Press Release
Contact: Barron Beneski, (703) 406-5000, beneski.barron@orbital.com
NASA Selects Orbital's Pegasus Rocket to Launch NuSTAR Space Science Satellite
-- Company to Provide Both the Launch Vehicle and Satellite for Important NASA Mission --

Dulles, VA 18 February 2009) – Orbital Sciences Corporation (NYSE: ORB), one of the world’s leading space technology companies, today announced that the National Aeronautics and Space Administration (NASA) will once again rely on the company to provide both the satellite and launch vehicle for an important upcoming space science mission that utilizes highly productive and cost effective smaller space systems.    

Orbital announced today that NASA recently selected its Pegasus XL rocket to provide the launch service for the Nuclear Spectroscopic Telescope Array (NuSTAR) space science satellite in 2011.  Orbital was selected in 2007 by NASA to design, manufacture and test the NuSTAR satellite, which is now in production at the company’s Dulles, VA satellite design, manufacturing and testing facilities.  The launch will originate from Kwajalein Island near the equator in the mid-Pacific Ocean area in order to achieve a six degree inclination orbit.

We are very pleased that NASA continues to recognize the value of our extremely reliable satellites and launch vehicles,” said Mr. David W. Thompson, Orbital’s Chairman and Chief Executive Officer.  “With this new Pegasus contract, Orbital will continue its long-standing support of NASA science missions through 2011.”  

Orbital has provided both the satellite and launch vehicle for numerous previous NASA missions that have provided scientists with critical data about the Earth’s environment and the solar system.  The most recent example of this dual capability occurred in late 2008 when Orbital launched the company-built IBEX aboard its Pegasus rocket.  Other examples of the pairing of an Orbital satellite and rocket for a NASA science mission include the AIM, SORCE and GALEX projects, all of which were launched aboard Pegasus rockets.  In the near future, Orbital will reprise its role as the satellite and launch vehicle provider to NASA when it launches the Orbiting Carbon Observatory (OCO) satellite later this month, which will provide a global map of the Earth’s carbon cycle, and the Glory satellite, which will provide data about atmospheric aerosols, later this year.  Both satellites will be launched aboard Orbital’s Taurus XL rockets.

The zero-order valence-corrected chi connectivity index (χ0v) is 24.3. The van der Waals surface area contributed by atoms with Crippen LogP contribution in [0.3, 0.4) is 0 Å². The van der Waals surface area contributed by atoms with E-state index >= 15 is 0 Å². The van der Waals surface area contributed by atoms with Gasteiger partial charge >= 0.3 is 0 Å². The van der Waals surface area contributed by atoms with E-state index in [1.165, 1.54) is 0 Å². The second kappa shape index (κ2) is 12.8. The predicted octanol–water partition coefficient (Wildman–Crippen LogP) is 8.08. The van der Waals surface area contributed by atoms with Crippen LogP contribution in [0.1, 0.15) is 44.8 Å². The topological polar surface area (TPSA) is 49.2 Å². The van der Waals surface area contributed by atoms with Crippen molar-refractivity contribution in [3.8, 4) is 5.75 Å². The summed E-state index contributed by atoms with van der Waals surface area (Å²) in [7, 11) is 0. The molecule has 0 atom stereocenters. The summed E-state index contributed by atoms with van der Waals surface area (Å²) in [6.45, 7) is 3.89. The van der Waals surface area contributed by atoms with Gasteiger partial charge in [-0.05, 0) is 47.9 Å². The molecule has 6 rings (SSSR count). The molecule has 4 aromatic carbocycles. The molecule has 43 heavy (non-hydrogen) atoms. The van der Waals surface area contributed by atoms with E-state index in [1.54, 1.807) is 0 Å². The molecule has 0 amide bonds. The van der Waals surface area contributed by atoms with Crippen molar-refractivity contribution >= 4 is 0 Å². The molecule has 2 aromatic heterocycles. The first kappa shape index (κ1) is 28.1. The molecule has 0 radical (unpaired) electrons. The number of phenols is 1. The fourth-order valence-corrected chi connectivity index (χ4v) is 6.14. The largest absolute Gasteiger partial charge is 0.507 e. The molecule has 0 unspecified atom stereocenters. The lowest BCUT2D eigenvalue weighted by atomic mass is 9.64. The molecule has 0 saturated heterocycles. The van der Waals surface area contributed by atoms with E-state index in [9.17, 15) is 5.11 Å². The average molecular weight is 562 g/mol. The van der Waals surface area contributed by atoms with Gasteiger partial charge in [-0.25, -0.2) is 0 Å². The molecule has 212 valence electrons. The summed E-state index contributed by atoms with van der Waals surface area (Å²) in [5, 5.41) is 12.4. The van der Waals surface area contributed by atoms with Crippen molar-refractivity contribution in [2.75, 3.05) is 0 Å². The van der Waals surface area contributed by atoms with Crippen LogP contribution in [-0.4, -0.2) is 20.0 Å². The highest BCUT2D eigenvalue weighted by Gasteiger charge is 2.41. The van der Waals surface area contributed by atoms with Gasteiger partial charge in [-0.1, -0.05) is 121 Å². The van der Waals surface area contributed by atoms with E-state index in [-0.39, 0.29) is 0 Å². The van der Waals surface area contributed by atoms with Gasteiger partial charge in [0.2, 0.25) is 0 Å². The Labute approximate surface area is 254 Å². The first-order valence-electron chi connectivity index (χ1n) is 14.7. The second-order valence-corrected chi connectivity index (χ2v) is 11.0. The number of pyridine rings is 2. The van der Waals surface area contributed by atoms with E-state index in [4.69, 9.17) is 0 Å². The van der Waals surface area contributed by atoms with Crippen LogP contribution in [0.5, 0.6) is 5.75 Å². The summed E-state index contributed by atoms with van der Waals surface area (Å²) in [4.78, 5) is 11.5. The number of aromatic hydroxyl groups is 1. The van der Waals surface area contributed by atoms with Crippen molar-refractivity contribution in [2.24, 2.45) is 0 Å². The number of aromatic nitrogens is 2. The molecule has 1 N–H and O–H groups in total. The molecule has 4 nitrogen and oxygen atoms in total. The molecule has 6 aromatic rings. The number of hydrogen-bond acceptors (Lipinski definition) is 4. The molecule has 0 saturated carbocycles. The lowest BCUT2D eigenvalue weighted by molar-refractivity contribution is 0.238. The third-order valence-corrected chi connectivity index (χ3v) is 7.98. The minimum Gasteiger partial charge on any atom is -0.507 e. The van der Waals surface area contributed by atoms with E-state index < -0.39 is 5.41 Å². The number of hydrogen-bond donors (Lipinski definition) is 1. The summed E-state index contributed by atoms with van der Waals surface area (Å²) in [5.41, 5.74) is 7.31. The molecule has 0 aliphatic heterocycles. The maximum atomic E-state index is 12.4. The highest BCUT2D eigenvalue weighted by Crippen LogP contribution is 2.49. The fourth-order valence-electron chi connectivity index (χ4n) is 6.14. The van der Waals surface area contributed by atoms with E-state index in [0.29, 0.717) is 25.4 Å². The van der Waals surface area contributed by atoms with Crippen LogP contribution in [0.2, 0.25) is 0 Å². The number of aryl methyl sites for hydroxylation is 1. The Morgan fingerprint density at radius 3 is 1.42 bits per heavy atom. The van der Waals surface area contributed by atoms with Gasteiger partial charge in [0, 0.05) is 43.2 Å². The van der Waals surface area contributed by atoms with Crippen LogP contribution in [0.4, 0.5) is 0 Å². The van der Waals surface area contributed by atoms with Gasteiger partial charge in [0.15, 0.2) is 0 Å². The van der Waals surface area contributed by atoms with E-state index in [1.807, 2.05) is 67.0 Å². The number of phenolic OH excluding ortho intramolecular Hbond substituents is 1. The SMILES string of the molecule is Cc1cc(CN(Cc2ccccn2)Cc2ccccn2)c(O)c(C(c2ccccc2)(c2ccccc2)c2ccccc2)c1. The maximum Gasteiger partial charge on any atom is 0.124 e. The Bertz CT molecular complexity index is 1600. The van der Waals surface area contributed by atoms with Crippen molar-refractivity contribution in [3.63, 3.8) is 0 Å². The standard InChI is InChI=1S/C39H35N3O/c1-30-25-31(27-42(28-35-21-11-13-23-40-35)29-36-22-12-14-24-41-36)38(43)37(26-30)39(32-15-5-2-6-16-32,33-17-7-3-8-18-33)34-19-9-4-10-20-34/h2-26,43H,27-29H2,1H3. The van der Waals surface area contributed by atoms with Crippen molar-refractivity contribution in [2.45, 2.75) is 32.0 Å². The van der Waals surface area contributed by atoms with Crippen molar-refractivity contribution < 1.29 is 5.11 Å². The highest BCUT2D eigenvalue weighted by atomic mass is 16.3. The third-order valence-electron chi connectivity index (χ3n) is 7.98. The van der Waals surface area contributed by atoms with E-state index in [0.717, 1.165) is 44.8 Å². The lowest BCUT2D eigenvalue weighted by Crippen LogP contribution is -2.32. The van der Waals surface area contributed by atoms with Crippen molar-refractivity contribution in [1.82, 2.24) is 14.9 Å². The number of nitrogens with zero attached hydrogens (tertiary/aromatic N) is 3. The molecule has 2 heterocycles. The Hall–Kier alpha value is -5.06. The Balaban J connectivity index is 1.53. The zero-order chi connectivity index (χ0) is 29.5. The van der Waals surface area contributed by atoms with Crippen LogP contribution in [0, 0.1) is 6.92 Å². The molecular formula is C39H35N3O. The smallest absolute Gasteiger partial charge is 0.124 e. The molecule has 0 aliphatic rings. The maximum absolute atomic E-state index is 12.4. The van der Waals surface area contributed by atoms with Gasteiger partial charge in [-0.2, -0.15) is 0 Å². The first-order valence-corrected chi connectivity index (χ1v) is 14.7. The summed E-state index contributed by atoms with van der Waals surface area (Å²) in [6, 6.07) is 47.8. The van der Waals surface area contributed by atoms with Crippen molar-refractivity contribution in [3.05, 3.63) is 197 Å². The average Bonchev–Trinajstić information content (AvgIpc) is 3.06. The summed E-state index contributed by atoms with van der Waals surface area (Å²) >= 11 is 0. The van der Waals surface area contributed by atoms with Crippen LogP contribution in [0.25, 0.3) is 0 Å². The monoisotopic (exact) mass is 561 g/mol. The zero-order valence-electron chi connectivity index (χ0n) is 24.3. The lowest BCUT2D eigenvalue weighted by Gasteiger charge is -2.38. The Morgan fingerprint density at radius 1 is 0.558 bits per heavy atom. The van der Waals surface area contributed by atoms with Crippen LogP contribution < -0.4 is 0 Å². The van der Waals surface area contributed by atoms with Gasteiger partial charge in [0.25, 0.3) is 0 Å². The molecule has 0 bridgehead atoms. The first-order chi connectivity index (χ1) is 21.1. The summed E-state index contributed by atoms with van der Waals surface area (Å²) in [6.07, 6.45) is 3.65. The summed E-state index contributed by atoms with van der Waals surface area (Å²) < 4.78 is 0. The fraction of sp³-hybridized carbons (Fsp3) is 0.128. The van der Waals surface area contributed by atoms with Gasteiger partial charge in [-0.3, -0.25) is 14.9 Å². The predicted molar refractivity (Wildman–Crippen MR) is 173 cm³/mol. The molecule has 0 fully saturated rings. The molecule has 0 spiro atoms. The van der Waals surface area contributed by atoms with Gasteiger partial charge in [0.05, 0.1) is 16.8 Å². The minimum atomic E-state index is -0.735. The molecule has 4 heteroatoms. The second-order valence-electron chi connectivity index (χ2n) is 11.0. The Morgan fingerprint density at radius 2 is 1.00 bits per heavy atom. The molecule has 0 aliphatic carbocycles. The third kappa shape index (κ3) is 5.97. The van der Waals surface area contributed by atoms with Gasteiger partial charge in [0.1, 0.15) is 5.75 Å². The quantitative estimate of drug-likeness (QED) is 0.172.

About the Pegasus Rocket

Pegasus is the world’s leading launch system for the deployment of small satellites into low-Earth orbit.  Its patented air-launch system, in which the rocket is launched from beneath Orbital’s “Stargazer” L-1011 carrier aircraft over the ocean, reduces cost and provides customers with unparalleled flexibility to operate from virtually anywhere on Earth with minimal ground support requirements. It is the world’s only small space launch vehicle that has been certified with NASA’s Payload Risk Category 3, which the space agency reserves for its highest value space missions.  The NuSTAR mission will be the program’s 41st launch in its mission history.   

About the NuSTAR Satellite

The NuSTAR program is being led by Principal Investigator Dr. Fiona Harrison of Caltech.  The astrophysics mission of the NuSTAR observatory is to use high-energy X-rays to detect black holes and other energetic phenomena in the universe.  It is scheduled for launch in 2011 and is designed to bridge the gap in astrophysics missions between the 2009 launch of the Wide-field Infrared Surveyor Explorer and the 2013 launch of the James Webb Space Telescope.  The NuSTAR satellite is part of the NASA’s Small Explorer series of smaller-sized spacecraft designed to carry out highly productive Earth and space science investigations. 

The NuSTAR satellite is based on Orbital’s flight-proven LEOStar-2 design.  It will be the sixth LEOStar-2™ satellite built for NASA Earth and space science missions, joining the SORCE, GALEX, and AIM spacecraft that are in orbit providing valuable scientific data, and the OCO and Glory programs that will be launched in 2009.  The NuSTAR satellite, which will weigh just over 800 lbs. at launch, will be deployed into a low-Earth orbit approximately 340 miles above the Earth, inclined at six degrees to the equator.

About Orbital

Orbital develops and manufactures small- and medium-class rockets and space systems for commercial, military and civil government customers.  The company’s primary products are satellites and launch vehicles, including low-Earth orbit, geosynchronous-Earth orbit and planetary spacecraft for communications, remote sensing, scientific and defense missions; human-rated space systems for Earth-orbit, lunar and other missions; ground- and air-launched rockets that deliver satellites into orbit; and missile defense systems that are used as interceptor and target vehicles.  Orbital also provides satellite subsystems and space-related technical services to government agencies and laboratories. 

More information about Orbital can be found at http://www.orbital.com

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Note to editors: High resolution photos of the Pegasus rocket and NuSTAR satellite are available on Orbital’s web site at:
http://www.orbital.com/NewsInfo/ImagesMultimedia/Images/SpaceLaunch/index.shtml
http://www.orbital.com/images/High/SAT_SCI%20TECH_NuSTAR_high.jpg

 


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